Earth will most likely avoid a collision with the asteroid 2023 DW, discovered last month. NASA and the European Space Agency have presented new estimates on this topic. Initially, it was estimated that the object would hit our planet on February 14, 2046 with a probability of 1 in about 600.
In early March, the Planetary Defense Coordinating Office NASA informed that an asteroid called 2023 DW on February 14, 2046 may hit the Earth. The object was discovered in late February and is about 50 meters in diameter. It was placed on the highest position so far achieved by celestial bodies on the Torino scale – an 11-degree, ascending metric, according to which the American agency assesses the possible threat of a space catastrophe.
Initially, the US space agency claimed that the probability of an asteroid colliding with our planet is 1 in 560. The European Space Agency (ESA) forecasts indicated a risk of 1 in 625.
The risk has gone down and will go down
NASA has now announced a new estimate, putting the odds of 2023 DW hitting Earth from 1 in 770. This means there’s a 99.87 percent chance the object will miss us.
The ESA center that studies NEOs, or Near-Earth objects, i.e. those that are at least 193 million kilometers from our planet, has also changed its calculations, lowering the risk to 1 in 1584. As Richard Mossil said on Tuesday from the ESA, the risk “will fall steadily until it reaches zero in a few days at the latest.”
The US space agency explained in a statement earlier this month that “often when new objects are first noticed, several weeks of data collection are required to reduce uncertainty and adequately predict their orbits in the future,” it was reported via social media on Tuesday.
On February 14, 23 years from now, the asteroid will make its first approach to the Earth. Later, it is supposed to orbit the Sun and between the years 2047-2054 it will approach our planet at least nine more times. It is currently 19 million kilometers from Earth and is moving at a speed of 25 kilometers per second.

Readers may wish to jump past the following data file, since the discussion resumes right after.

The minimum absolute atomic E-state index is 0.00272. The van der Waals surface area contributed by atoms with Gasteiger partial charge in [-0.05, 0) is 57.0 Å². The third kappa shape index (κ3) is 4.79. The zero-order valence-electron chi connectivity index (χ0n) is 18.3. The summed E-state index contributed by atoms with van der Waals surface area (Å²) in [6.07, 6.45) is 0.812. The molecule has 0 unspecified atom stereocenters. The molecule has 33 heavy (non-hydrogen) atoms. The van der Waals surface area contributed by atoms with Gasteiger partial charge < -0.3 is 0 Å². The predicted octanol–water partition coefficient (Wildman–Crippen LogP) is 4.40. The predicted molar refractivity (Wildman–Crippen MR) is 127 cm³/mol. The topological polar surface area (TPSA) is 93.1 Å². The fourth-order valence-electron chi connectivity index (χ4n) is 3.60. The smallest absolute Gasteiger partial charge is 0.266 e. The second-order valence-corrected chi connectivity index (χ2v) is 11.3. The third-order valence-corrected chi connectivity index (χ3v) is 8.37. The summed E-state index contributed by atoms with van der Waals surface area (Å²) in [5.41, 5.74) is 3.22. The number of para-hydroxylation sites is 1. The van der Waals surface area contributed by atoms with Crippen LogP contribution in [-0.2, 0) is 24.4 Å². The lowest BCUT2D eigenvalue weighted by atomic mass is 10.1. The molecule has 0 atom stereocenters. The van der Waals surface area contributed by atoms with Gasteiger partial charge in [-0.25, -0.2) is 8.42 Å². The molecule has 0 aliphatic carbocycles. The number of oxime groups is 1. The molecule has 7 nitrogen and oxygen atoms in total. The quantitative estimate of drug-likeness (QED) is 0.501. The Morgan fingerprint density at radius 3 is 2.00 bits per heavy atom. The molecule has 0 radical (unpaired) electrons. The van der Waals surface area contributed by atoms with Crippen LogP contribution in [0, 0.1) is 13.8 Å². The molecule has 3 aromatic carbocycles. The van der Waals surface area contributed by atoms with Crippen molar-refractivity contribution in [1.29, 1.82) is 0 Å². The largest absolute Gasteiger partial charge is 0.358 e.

Earth vs asteroids
NASA uses an array of four Asteroid Terrestrial-impact Last Alert System (ATLAS) telescopes to track the locations and orbits of 28,000 asteroids. Since 2017, 700 have been detected in this way asteroids near-Earth and 66 comets. Two of the asteroids detected by ATLAS, 2019 MO and 2018 LA, hit the Earth. The first fell off the southern coast of Puerto Rico, and the second near the border of Botswana and South Africa. Fortunately, these objects were small in size and did not cause any damage.
Scientists are working on possible ways to avoid the collision of an asteroid with the Earth. To this end, in October, a planetary defense test was carried out as part of the DART mission. The probe that was sent crashed into Dimorphos, the moon of the asteroid Didymos, to change its course. As a result, the orbital period of the small moon shifted by 33 minutes, much more than expected. According to experts, this is proof that man can influence the movement of celestial bodies. A few months after the successful test, a detailed analysis of the data collected during the mission was presented.
Main photo source: eyes.nasa.gov